The Imperial City of Potosi: An Unwritten Chapter in the History of Spanish America

The Imperial City of Potosi: An Unwritten Chapter in the History of Spanish America

The Imperial City of Potosi: An Unwritten Chapter in the History of Spanish America

The Imperial City of Potosi: An Unwritten Chapter in the History of Spanish America

Excerpt

No city in all the vast territory of America won for the King of Spain -- save perhaps Mexico City -- has had a more interesting or more important history than Potosí, located in the Viceroyalty of Peru. The colorful story of this great mountain of silver began when the Inca Emperor Huayna Capac started digging almost a century before the Spaniards arrived. He was halted -- so legend has it -- by a terrible noise and a mysterious voice which commanded, in the Quechua Indian language: "Take no silver from this hill. It is destined for other owners." The conquistadores heard no such prohibitory voice in 1545 when they were told of the rich silver ore by Indians who had accidentally discovered it, and indeed, if they had, would doubtless have considered themselves the rightful owners. They immediately began to develop Potosí, which was to become one of the most famous mines in the history of the world.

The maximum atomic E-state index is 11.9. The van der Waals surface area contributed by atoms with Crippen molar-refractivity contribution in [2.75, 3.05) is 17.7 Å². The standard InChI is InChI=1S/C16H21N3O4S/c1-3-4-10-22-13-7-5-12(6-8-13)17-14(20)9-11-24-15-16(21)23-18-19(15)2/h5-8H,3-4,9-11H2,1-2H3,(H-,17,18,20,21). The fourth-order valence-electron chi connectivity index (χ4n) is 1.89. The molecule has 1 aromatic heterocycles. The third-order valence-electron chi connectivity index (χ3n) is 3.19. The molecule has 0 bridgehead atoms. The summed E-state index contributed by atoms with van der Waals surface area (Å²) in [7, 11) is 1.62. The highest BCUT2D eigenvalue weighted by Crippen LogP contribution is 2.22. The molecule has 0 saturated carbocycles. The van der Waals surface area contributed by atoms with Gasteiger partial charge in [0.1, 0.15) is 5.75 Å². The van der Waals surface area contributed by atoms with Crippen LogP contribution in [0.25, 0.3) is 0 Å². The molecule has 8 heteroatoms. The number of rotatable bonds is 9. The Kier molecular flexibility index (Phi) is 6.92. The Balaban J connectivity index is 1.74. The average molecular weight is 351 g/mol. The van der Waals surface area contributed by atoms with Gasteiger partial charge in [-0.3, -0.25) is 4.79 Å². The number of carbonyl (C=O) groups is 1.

Treasure seekers flocked from Spain and many other parts of the world to this bleak and uninviting spot high up in the Andes, to exploit the silver in the Cerro, or sugar-loaf mountain, which rises majestically over the plateau to a height of almost 16,000 feet above sea level. The first census, taken by Viceroy Francisco de Toledo about twenty-five years after the news of the lode first burst upon the world, showed the unbelievable total of 120,000 inhabitants. By 1650 the population had risen -- we are told -- to 160,000, and Potosí was incomparably the largest city in South America. At a time when Virginia and the Massachusetts Bay Colony were puling infant colonies, unsure of their next harvest, Potosí had produced such quantities of silver that its very name had become so common a symbol for untold wealth that Don Quijote quoted it to Sancho Panza. Vale un Potosí, the Spaniards expressed it. The phrase "as rich as Potosí" became current in English literature as well, for within a generation . . .

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